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Williamson County, Austin seeing spike in overdoses from counterfeit prescription pills

The counterfeit pills were made to look like oxycodone and Xanax.

WILLIAMSON COUNTY, Texas — Williamson County officials said Friday they are investigating a concerning spike in overdoses related to counterfeit prescription pills. On Monday, the Austin Police Department said it has also investigated at least five overdose deaths in the last two weeks that may be associated with counterfeit pills.

Williamson County officials said that since April 1, medics responded to what they called a "near five-fold increase" in opioid overdose calls compared to its usual monthly average. Fifteen cases have been reported. 

Two different types of counterfeit pills were involved in all of these cases.

In Williamson County, almost all of the pills were blue in color, round and had an "M" on one side. They were counterfeit oxycodone 30 mg pills and are commonly pressed. They contain a dangerous amount of illicitly manufactured fentanyl.

At least one of the samples in the area tested positive for fentanyl.

Credit: APD

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Other pills involved are white, rectangular and have three score marks on one side. They are produced to look like Xanax 2 mg "bars." They too are presumed to contain illicitly manufactured fentanyl, as the overdose was reversed by naloxone. So far, there has only been one case involving pressed Xanax in Williamson County in April.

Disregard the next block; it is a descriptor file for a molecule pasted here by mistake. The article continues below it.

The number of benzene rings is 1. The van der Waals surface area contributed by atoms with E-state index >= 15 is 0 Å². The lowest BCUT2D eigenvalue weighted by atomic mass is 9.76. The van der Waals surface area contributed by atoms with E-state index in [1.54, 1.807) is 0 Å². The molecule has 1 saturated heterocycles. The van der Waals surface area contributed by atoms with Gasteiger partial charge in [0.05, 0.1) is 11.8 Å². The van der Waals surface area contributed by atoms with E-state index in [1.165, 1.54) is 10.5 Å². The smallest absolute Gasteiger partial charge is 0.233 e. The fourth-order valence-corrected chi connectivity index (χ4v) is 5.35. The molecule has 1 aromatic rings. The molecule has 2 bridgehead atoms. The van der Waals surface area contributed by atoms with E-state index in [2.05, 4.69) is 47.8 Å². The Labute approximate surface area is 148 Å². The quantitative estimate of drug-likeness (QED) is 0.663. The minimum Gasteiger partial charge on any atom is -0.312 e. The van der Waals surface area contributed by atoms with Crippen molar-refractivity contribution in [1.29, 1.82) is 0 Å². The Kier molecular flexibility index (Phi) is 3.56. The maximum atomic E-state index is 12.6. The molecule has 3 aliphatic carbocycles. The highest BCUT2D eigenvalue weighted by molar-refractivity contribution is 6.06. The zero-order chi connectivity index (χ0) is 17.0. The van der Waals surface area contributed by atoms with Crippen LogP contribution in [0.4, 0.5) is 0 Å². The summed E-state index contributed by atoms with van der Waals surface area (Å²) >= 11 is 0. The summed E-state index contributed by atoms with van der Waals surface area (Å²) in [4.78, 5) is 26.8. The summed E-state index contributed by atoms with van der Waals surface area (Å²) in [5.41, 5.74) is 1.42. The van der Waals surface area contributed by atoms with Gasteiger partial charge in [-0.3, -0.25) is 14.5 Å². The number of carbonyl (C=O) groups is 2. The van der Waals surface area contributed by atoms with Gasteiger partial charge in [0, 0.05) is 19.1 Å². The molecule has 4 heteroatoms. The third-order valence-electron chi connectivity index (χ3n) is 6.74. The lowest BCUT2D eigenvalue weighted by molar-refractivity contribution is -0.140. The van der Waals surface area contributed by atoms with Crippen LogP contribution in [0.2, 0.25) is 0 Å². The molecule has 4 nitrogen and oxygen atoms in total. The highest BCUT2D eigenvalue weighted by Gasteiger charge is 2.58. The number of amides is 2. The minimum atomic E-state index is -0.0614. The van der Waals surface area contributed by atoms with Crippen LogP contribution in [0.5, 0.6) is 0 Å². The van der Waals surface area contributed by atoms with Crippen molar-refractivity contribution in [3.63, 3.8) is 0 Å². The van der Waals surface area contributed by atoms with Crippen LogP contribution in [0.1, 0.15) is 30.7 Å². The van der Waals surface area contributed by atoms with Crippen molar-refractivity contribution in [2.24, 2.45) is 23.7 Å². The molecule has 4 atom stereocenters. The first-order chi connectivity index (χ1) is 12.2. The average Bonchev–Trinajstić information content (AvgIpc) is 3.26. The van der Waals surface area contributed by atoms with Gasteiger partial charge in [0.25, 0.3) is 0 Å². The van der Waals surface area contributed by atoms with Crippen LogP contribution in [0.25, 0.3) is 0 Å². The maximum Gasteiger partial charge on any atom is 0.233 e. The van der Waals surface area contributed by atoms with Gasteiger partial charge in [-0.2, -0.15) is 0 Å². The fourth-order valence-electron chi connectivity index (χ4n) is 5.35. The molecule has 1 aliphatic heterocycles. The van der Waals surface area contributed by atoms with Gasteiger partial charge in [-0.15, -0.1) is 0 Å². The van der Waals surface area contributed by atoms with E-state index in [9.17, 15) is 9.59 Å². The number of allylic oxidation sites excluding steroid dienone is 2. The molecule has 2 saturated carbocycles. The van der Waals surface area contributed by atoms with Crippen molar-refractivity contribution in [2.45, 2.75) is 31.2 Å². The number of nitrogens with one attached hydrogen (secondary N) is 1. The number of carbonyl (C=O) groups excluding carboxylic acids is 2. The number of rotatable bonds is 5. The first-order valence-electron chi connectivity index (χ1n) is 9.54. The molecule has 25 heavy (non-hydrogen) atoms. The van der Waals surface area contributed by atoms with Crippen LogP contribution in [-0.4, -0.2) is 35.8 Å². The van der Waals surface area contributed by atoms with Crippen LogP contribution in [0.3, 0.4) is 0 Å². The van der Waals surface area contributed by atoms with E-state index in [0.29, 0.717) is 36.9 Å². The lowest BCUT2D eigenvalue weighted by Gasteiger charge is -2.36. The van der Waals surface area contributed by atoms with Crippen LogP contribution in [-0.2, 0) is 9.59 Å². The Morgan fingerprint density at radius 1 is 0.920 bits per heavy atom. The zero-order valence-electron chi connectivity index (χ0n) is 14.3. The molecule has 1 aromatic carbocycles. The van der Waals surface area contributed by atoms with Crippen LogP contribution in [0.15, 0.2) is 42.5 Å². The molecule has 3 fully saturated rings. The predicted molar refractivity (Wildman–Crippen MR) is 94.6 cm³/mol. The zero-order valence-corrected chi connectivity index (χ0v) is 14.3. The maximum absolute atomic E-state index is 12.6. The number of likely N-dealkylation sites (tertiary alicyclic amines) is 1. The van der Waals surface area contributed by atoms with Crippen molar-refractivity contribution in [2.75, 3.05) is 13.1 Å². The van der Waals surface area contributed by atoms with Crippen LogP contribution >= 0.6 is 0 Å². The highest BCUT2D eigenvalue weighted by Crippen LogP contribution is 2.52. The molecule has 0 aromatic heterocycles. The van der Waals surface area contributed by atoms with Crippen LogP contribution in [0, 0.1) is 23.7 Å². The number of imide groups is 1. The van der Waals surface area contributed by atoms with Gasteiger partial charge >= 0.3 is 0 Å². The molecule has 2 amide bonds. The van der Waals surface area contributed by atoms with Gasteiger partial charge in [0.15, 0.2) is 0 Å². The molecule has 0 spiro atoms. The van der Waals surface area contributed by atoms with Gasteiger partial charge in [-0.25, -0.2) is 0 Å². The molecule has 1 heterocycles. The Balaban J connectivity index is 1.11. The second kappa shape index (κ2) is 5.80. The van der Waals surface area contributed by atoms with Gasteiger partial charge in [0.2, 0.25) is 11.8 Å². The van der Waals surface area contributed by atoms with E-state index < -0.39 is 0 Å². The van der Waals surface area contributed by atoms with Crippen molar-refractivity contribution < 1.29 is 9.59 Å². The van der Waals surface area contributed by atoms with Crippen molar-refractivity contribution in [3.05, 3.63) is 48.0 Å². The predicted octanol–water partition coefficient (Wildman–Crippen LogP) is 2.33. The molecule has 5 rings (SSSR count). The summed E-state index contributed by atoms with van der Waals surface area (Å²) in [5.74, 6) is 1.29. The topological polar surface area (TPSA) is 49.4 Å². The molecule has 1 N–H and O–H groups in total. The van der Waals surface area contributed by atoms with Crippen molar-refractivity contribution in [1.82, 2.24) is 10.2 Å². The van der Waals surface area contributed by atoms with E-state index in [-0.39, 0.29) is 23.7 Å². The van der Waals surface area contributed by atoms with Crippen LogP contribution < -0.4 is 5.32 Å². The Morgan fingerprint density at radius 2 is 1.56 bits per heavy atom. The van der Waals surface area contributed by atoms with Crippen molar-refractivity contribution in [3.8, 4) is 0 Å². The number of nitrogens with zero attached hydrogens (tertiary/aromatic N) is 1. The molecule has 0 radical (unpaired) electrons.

APD said the pills involved in the Austin cases were also made to look like oxycodone and Xanax and contained fentanyl.

Credit: APD

Fentanyl is a powerful opioid that is about 100 times stronger than morphine. An overdose can cause a rapid loss of consciousness and respiratory arrest.

Naloxone, also known as Narcan, can reverse a fentanyl overdose if provided in a timely manner following the overdose. Texas Senate Bill 1462 allows anyone who possesses Narcan to administer it during a presumed opioid overdose.

Individuals looking to obtain a Narcan kit and training can call the Williamson County Mobile Outreach Team at 512-864-8277.

To learn more about how you can recognize and respond to an opioid overdose, click here. APD said anyone who locates these counterfeit pills is asked to call 9-1-1.

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